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Gone Fishing with Experience Your Smokies

September 5, 2015

The forecast had been calling for rain on Thursday the whole week running up to our second Experience Your Smokies session but as luck would have, we would stay dry — right up until we got into the creek.

Fisheries EYS

For this session of EYS, we would be joining the park’s fisheries biologists to sample fish populations along Abrams Creek in Cades Cove. We were led by Matt Kulp, Supervisory Fisheries Biologist for Great Smoky Mountains National Park. After introducing his crew of full-time employees, seasonals, and interns, Ranger Matt started us off with a pop quiz: How do you catch fish in the park?

Fly fishing was the first answer from the group. Fly fishing relies on a good deal of skill, or in my case, divine intervention. Even the best fly fishermen could be there all afternoon and not catch a thing. Plus, we might miss out on fish species that don’t prefer fly-type baits. That was a good answer, but it wouldn’t really work for population sampling.

Drag a net up the stream? I think we’d catch more leaves than fish. Drop a stick of dynamite? Definitely not.

We would be fishing with electricity today! The thought formed in everyone’s head at the same time, “But isn’t that dangerous?”

Potentially…

Fisheries EYS

In fact, the electro-shock packs the fisheries staff would be sporting could be cranked up to 700 volts, more than enough to defibrillate your heart. But we were using much lower voltages, just enough to stun the fish for a few seconds and not enough for us humans to even worry about. Still, we were decked out in rubber waders and insulated rubber gloves for our safety.

The electric current travels from a backpack battery bank down through two handheld probes into the water. The current then jumps out into the surrounding water and into any nearby fish. The stunned fish stop swimming and float up to the surface where we (the EYS volunteers) would scoop them up in a net and transfer them to a waiting bucket of water.

The buckets are taken back upstream to our base for the day. There they are identified, separated by species into other buckets, then recorded, weighed and measured. The fish are kept in a mesh bag in the flowing water until they can be returned to their habitat at the end of the afternoon, dazed and confused but unharmed.

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This is an honest-to-goodness scientific survey, not just entertainment for our group. So naturally, there are certain controls in place and everything is done by the book. There is a large net stretched across the stream and another 100 yards downstream. That way no fish get in, and none get out. We made three passes starting at the downstream net and working our way up, and on each pass, we use the same number of electric probes. Using this method, the park has a consistent record of sampling right around 70% of the population of the netted section.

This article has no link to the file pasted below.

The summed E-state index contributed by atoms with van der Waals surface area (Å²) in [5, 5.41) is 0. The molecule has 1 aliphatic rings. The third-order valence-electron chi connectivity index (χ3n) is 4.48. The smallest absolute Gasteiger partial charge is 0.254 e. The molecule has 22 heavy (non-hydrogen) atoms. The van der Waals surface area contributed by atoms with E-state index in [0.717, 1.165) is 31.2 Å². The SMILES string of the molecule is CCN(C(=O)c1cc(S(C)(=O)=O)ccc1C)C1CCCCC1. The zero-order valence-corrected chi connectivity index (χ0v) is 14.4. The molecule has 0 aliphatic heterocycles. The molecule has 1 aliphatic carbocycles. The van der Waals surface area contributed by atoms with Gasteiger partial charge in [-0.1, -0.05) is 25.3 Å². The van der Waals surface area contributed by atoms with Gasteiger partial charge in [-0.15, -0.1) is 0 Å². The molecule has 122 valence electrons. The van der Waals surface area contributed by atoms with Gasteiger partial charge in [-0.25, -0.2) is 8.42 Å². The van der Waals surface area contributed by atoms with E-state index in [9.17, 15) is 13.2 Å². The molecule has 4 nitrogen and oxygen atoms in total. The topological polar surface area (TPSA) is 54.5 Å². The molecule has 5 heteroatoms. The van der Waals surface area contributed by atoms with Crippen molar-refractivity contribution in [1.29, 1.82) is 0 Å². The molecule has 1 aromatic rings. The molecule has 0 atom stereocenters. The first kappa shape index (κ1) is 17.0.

Fisheries EYS

There is a surprising wealth of information we can gather from these fish. Measuring the length and weight gives us a general picture of their health, just like when we stand on the scale at the doctor’s office. We also kept count of the number of different species we found (of the 68 fish species in the park) and how many individuals of each species we caught. Along with the water temperature and pH level of the water, this information tells us a great deal about the health of the stream overall.

These are delicate ecosystems and fish populations can be affected by pollution, predators, temperature fluctuations, and a multitude of other factors. Pollutants can come in the form of acid rain, particulate pollution from smoke and car exhaust or groundwater contamination. Pollution in the streams obviously affects the fish and aquatic life, but also plants and animals all across the park. And don’t forget, this is the water you drink too! The headwaters of many regional water sources start in the high elevations of Great Smoky Mountains National Park.

Map of Great Smoky Mountains National Park showing the current distribution of brook trout and the location of six brook trout populations that have been lost due to low stream pH (highlighted in yellow).

With about 2,900 miles of streams in the Smokies, the fisheries biologists have a lot of ground to cover. Luckily they don’t have to sample like this everywhere in the park. Instead, they select a handful of sites, some in Tennessee and some in North Carolina, to get a big picture view of stream health and water quality across the park as a whole. They also get funding help from groups like Friends of the Smokies as well as the local chapter of Trout Unlimited who volunteer for fisheries projects and also raise money.

We had an absolute blast learning all about fish and streams with the NPS crew. Without a doubt, this has to be one of the cooler jobs in Great Smoky Mountains National Park. And judging by the smiles on the faces of the fisheries crew all day, they know it too.

Read more from Ranger Matt on our blog: Making It Clear: Understanding Water Quality